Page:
It’s now been more than five months since Russia’s most recent invasion of Ukraine. While a series of sanctions intended to punish Russia have been rolled out in the months since the invasion began, clearly they haven’t been enough to force a Russian retreat.
One can argue the current sanctions have had some impact. A recent Yale University study found that “since the start of the Ukraine war, Russia has taken a devastating hit across multiple metrics.” According to the study, “Russia has lost companies representing [around] 40% of its GDP, reversing nearly all of three decades worth of foreign investment.”
Yet, while the sanctions may have resulted in an unprecedented level of capital and population flight from Russia, they’ve clearly fallen short of achieving the supposed objective of ending the invasion. Presently it appears the existing sanctions have led to a stalemate.
If the United States and Europe really want to end the war without military intervention, via sanctions, it’s time to look at which sanctions haven’t been put in place and why.
The EU recently rolled out a new seventh package of sanctions against Russia that includes gold, microchips, and luxury cars. It considered bans on titanium and other raw materials but at the last minute one European company—Airbus—stepped in and exercised a de facto veto over the sanctions pertaining to titanium.
According to a May report, Airbus, the European aerospace giant, “buys about 65% of its titanium from VSMPO.” VSMPO is part of Rostec, a Russia state-owned defense company. While Rostec has been subject to some sanctions, VSMPO, which produces titanium for companies like Airbus, is not.
While titanium doesn’t represent the largest source of income for the Russian economy, the metal still accounts for hundreds of millions of dollars in export revenue. The sanctions certainly would have hurt Russia, but the proposal was blocked because Airbus objected.
The upshot is a clear conflict of interest between nations, which want to use sanctions to put an end to the Russian invasion of Ukraine, and multinational corporations, which lobby against them.
While it is understandable that nations imposing sanctions on Russia are wary about the economic consequences they will likewise experience as a result, it is concerning that corporations like Airbus wield the power and influence to veto those sanctions. In this situation, Airbus is actively obstructing the efforts of the both United States and the EU to ramp up sanctions and put an end to this war.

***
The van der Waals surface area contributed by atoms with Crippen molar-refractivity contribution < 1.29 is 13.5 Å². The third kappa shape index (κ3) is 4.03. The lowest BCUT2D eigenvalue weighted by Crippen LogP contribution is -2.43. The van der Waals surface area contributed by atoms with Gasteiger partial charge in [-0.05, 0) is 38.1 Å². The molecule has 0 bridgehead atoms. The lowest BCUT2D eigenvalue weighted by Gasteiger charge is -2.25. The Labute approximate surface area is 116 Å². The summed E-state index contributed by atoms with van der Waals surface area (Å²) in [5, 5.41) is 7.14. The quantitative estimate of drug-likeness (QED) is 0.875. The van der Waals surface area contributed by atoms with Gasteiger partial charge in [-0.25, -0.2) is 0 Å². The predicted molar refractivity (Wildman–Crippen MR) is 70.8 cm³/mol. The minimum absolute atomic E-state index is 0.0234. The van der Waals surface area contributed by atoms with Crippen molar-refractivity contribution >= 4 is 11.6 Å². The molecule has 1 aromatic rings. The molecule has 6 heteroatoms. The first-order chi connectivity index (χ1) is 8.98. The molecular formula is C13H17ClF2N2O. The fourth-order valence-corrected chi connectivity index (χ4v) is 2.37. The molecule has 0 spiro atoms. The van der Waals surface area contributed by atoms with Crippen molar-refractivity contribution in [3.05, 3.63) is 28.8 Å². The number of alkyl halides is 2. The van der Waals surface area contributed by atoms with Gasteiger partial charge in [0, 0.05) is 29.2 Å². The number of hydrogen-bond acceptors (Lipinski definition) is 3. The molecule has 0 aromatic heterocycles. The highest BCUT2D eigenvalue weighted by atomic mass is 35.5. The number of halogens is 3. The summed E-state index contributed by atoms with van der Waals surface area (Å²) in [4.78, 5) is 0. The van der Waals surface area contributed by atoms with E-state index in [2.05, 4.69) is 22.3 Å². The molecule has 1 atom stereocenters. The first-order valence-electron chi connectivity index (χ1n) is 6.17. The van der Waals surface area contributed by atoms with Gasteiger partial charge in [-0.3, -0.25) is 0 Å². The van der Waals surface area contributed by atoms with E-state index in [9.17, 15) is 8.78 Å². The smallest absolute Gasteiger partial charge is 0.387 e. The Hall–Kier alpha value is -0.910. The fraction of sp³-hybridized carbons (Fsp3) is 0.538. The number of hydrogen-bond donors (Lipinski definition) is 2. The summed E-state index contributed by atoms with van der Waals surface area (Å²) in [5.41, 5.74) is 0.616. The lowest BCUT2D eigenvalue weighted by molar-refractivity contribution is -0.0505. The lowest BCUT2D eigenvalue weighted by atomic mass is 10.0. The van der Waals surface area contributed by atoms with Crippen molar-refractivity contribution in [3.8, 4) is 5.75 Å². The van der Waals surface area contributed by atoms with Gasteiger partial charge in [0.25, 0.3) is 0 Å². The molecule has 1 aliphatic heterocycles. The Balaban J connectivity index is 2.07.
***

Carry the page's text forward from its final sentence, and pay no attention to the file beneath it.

But Airbus alone isn’t at fault. Those very nations claiming to want to force a Russian retreat via sanctions have been unwilling to make the changes necessary to reduce their own reliance and that of companies like Airbus, upon Russian exports.
The United States produces virtually no titanium, for example. We are 100 percent reliant on imports of the metal, despite having an abundance of the mineral in our own country. No earnest effort has been made to increase our own production and reduce both our own reliance upon foreign exports of titanium, nor to reduce Airbus’ reliance.
The stalemate between Russia-Ukraine mirrors the stalemate in the United States and European Union. The reluctance to implement comprehensive sanctions against Russia is rooted in both the United States’ and the EU’s dependence upon Russian exports.
This reliance has only been exacerbated by the Biden Administration’s war against American energy independence.
While it’s certainly concerning that companies like Airbus are obstructing efforts to sanction Russia into submission, it’s alarming that the United States and EU are making no efforts to address the root cause of their own restrained efforts to effectively punish Russia.
It’s true that one company—like Airbus—should not have veto power over sanctions at a time when they show hopeful signs of working. But it was Biden’s lifting of sanctions against Russia’s Nordstream 2 pipeline that emboldened Putin to invade Russia. Since then it has become clear that the West is vulnerable because of our reliance upon foreign exports from Russia, and other hostile nations like China.
If Europe and the United States truly want to end the Russia-Ukraine conflict and avoid future confrontations, it is imperative that we regain independence. Until then, we are fighting with our hands tied behind our backs. Wars are neither won, nor prevented with restraint.
Currently, we fear the sanctions imposed on Russia will hurt the United States and the EU more than Russia. Until we address this and eliminate our reliance upon Russia, we will continue to virtue signal our desire to see Russia retreat without being able to actually do anything about it.
The lack of action from both the United States and the EU to reduce reliance on Russia and the repeated caving into demands of companies like Airbus makes you wonder if they’re even serious about ending the invasion and avoiding future confrontations.